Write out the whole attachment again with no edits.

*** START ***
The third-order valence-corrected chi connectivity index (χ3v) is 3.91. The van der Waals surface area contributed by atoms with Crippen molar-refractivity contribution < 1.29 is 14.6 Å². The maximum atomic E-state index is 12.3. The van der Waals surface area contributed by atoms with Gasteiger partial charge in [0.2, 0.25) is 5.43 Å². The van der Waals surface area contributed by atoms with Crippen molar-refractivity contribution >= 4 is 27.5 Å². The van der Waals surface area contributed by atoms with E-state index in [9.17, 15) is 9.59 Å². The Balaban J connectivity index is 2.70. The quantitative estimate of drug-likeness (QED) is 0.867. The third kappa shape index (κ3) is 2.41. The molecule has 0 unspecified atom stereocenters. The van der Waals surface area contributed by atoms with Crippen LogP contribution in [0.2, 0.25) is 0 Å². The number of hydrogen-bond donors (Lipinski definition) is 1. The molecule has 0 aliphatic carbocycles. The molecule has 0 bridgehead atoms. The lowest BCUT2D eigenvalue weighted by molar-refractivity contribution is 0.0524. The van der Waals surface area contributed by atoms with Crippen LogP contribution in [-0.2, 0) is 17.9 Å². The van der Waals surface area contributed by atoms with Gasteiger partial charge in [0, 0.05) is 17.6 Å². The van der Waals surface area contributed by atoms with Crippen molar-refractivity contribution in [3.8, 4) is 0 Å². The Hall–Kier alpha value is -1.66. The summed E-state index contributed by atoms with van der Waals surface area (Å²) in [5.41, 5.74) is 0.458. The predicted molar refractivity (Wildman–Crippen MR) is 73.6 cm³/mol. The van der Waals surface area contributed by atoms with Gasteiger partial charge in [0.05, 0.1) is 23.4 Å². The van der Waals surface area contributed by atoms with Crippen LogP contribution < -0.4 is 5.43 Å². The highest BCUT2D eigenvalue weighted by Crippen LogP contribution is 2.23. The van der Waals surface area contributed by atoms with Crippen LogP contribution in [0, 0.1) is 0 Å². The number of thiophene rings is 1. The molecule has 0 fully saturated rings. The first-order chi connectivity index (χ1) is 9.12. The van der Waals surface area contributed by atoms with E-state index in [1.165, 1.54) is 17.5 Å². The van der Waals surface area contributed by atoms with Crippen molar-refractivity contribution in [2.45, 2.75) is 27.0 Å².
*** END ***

The third-order valence-corrected chi connectivity index (χ3v) is 3.91. The van der Waals surface area contributed by atoms with Crippen molar-refractivity contribution < 1.29 is 14.6 Å². The maximum atomic E-state index is 12.3. The van der Waals surface area contributed by atoms with Gasteiger partial charge in [0.2, 0.25) is 5.43 Å². The van der Waals surface area contributed by atoms with Crippen molar-refractivity contribution >= 4 is 27.5 Å². The van der Waals surface area contributed by atoms with E-state index in [9.17, 15) is 9.59 Å². The Balaban J connectivity index is 2.70. The quantitative estimate of drug-likeness (QED) is 0.867. The third kappa shape index (κ3) is 2.41. The molecule has 0 unspecified atom stereocenters. The van der Waals surface area contributed by atoms with Crippen LogP contribution in [0.2, 0.25) is 0 Å². The number of hydrogen-bond donors (Lipinski definition) is 1. The molecule has 0 aliphatic carbocycles. The molecule has 0 bridgehead atoms. The lowest BCUT2D eigenvalue weighted by molar-refractivity contribution is 0.0524. The van der Waals surface area contributed by atoms with Crippen LogP contribution in [-0.2, 0) is 17.9 Å². The van der Waals surface area contributed by atoms with Gasteiger partial charge in [0, 0.05) is 17.6 Å². The van der Waals surface area contributed by atoms with Crippen molar-refractivity contribution in [3.8, 4) is 0 Å². The Hall–Kier alpha value is -1.66. The summed E-state index contributed by atoms with van der Waals surface area (Å²) in [5.41, 5.74) is 0.458. The predicted molar refractivity (Wildman–Crippen MR) is 73.6 cm³/mol. The van der Waals surface area contributed by atoms with Gasteiger partial charge in [0.05, 0.1) is 23.4 Å². The van der Waals surface area contributed by atoms with Crippen LogP contribution < -0.4 is 5.43 Å². The highest BCUT2D eigenvalue weighted by Crippen LogP contribution is 2.23. The van der Waals surface area contributed by atoms with Crippen LogP contribution in [0, 0.1) is 0 Å². The number of thiophene rings is 1. The molecule has 0 fully saturated rings. The first-order chi connectivity index (χ1) is 9.12. The van der Waals surface area contributed by atoms with E-state index in [1.165, 1.54) is 17.5 Å². The van der Waals surface area contributed by atoms with Crippen molar-refractivity contribution in [2.45, 2.75) is 27.0 Å².